"The problem for forecasters is that we have to estimate the aggregate impact of two different payroll stories at once, namely, the ongoing post-Covid hiring catch-up, which seems to be fading but is still positive, and the cyclical demand for labor, which likely is weakening in the wake of the Fed’s aggressive tightening," said Ian Shepherdson of Pantheon Macroeconomics.
3. -- President Biden Says Deal Avoids 'Christmas Catastrophe' Rail Strike
President Joe Biden said he will sign a bill aimed at preventing a "Christmas catastrophe" rail strike following a bi-partisan vote in the Senate late Thursday.
Lawmakers voted 80 to 15 to approve a House bill that will impose terms of a deal brokered by the White House in September between rail unions representing around 115,000 workers and freight train operators.
The bill would make it illegal for workers to strike, but would also impose terms of the September agreement, which includes pay increases, improved working conditions and 'peace of mind' with respect to healthcare benefits.
The strike itself, which was set go into effect as early las December 9, could cost the economy around $2 billion a day, shut down around 30% of the country's freight traffic, disrupt passenger rail networks and add to inflationary pressures by delaying the delivery of key energy, food and consumer goods.
"Working together, we have spared this country a Christmas catastrophe in our grocery stores, in our workplaces, and in our communities," Biden said in a statement. "I know that many in Congress shared my reluctance to override the union ratification procedures. But in this case, the consequences of a shutdown were just too great for working families all across the country. And, the agreement will raise workers’ wages by 24%, increase health care benefits, and preserve two person crews."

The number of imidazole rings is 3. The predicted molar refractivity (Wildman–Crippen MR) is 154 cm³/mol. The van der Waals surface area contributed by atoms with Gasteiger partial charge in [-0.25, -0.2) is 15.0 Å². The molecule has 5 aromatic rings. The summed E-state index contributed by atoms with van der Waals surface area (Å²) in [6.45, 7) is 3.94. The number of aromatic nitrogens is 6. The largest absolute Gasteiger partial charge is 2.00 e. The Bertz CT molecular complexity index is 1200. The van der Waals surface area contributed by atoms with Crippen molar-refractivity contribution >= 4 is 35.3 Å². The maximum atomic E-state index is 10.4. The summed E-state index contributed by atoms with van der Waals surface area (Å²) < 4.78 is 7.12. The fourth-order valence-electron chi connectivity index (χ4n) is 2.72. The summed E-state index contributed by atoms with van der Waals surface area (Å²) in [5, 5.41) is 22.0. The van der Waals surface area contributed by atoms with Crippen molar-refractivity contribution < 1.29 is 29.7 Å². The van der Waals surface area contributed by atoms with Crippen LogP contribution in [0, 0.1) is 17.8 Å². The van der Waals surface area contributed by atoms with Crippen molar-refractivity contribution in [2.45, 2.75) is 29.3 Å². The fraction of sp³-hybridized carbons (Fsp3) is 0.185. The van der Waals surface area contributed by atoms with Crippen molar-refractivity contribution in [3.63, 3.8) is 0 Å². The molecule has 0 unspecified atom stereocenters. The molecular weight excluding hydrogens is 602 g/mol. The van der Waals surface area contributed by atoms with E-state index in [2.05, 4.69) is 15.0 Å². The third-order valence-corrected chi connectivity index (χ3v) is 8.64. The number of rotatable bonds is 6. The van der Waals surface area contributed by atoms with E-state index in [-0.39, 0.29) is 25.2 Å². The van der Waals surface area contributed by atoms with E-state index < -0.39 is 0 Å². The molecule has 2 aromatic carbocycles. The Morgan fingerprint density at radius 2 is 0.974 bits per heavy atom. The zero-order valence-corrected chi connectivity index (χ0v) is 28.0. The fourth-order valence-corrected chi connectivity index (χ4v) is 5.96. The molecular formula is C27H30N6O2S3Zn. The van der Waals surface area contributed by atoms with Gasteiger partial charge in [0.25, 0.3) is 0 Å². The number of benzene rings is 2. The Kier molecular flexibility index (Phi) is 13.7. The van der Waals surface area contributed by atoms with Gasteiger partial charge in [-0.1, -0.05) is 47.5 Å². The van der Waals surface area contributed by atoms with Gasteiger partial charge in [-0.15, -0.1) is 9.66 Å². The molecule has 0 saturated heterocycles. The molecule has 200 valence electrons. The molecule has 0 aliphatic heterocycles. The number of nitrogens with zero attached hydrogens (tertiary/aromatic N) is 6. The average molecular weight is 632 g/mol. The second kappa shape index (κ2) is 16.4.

4. -- Tesla Unveils All-Electric Semi, Stays Mum On Price
Tesla (TSLA) - Get Free Report shares slipped lower in pre-market trading after CEO Elon Musk unveiled the carmaker's long-delayed semi late Thursday, but provided little detail as to when it would it would begin mass production or how it would be priced.
Musk appeared on stage at a Tesla event in Nevada last night that lifted the curtain on the all-electric Tesla semi, which was first conceptualized in 2017 following a 100 unit order from PepsiCo (PEP) - Get Free Report.
Tesla, which pegged the cost of a Semi with a 500 mile range at $180,000 in 2017, provided no further details on pricing at the Nevada event, and Musk did not take questions from the audience.
Tesla shares were marked 0.1% lower in pre-market trading to indicate an opening bell price of $194.63 each.
5. -- Marvell Slumps On Q3 Earnings Miss, Muted Outlook
Marvel said current quarter revenues would likely hit $1.4 billion, with gross margins in the region of 49.2%, and non-GAAP profits of around 5 cents per share amid what CEO Matt Murphy described as a "changing demand environment" that will extend into next year.
For the three months endings in October, Marvel posted adjusted earnings of 57 cents per share, missing Street forecasts by 2 cents, on record revenues of $1.54 billion that to growth in cloud, 5G and automotive sales.
Marvell shares were marked 6.7% lower in pre-market trading to indicate an opening bell price of $42.35 each.